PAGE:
March 24th, 2020 Posted by brand marketing, brand strategy, consumer behavior, Consumer insight, e-commerce, Higher Purpose, Marketing Strategy, Supermarket strategy 0 comments on “Stark reality of rapid change mandates marketing shift”

Guidance as new voice required in the face of cultural upheaval

Whatever the marketing plan looked like four months ago, it’s changing now in the face of a new reality and shifts in consumer attitude. Here we will chart the conditions and explain an enlightened approach.

So you understand what sits underneath the shifts:

Awhile back when we were engaged in the home safety products category, we had access to reams of quantitative and qualitative research to help us understand what the barriers were to purchase of potentially lifesaving products. The primary hill climb can be summed up in six words: “It will never happen to me.” Home fires, carbon monoxide incidents and other similar close-to-home threats happen to “other people,” consumers believed. This complacency could only be disrupted when confronted with real people stories of loss and tragedy.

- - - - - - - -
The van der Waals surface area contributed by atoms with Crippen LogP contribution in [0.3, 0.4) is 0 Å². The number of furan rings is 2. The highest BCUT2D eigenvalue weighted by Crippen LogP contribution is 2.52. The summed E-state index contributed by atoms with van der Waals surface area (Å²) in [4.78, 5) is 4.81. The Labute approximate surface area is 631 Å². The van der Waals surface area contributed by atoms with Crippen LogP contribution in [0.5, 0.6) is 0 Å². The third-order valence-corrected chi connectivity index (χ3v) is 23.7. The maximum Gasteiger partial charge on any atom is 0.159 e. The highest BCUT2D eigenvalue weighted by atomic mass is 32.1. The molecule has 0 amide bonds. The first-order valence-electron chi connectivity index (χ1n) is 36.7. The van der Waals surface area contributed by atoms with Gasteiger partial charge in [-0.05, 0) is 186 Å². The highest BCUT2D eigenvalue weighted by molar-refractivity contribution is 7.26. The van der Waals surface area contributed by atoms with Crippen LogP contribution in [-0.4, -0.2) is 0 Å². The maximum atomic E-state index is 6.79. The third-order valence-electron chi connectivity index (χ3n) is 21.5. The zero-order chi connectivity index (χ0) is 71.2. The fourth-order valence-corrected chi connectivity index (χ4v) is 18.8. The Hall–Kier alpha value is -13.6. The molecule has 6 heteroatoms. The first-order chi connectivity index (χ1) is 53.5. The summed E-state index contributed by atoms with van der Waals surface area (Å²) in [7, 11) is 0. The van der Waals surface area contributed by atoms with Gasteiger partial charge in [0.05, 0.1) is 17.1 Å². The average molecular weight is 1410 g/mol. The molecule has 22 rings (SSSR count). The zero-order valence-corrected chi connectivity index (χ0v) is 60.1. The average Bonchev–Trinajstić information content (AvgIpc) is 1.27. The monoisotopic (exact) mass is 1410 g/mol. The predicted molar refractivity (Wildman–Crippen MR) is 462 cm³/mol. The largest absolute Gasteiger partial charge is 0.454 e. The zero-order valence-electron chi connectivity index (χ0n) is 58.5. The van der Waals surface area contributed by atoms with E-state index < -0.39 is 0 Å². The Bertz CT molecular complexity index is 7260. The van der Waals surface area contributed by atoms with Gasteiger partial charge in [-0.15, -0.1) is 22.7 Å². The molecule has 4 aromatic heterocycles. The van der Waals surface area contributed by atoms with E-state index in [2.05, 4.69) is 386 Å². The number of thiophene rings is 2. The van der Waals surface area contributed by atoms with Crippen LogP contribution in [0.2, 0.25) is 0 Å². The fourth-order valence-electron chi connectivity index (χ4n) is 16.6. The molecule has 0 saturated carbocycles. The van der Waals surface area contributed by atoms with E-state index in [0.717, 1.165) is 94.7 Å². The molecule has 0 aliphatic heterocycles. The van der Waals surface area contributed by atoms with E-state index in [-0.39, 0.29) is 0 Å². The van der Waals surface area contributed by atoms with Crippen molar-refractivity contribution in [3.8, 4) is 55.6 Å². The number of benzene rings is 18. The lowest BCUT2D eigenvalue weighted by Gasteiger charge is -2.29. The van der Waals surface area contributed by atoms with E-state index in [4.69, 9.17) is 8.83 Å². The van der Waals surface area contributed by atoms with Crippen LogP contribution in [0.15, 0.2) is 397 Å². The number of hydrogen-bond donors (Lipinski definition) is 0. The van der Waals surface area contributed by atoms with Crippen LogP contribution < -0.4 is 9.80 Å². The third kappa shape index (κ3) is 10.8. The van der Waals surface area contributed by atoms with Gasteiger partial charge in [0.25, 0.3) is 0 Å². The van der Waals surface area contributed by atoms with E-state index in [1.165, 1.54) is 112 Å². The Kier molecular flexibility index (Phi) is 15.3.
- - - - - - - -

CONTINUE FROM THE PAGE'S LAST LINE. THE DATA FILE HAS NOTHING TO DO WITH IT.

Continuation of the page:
The self-assessment people made was, never in my backyard. Now that sentiment has broadly shifted.

The unfolding events around us all has created a new reality. The change can be summed again in a statement, only modified as “it CAN happen to me.” We are witnessing the emergence of primal fear, anxiety nourished with uncertainty, multiplied by the speed of change going on and accelerated by public policy moves in an effort to flatten the curve of pandemic impact.

People believe they are truly vulnerable, while news reports of continued escalation in COVID-19 cases operates as confirmation of that view.

What does this mean to you? There is a rapidly increasing need for emotional support and preparedness. If you’re wondering whether or not consumers are paying attention to your behaviors and communication, a new research report suggests they are closely watching your moves.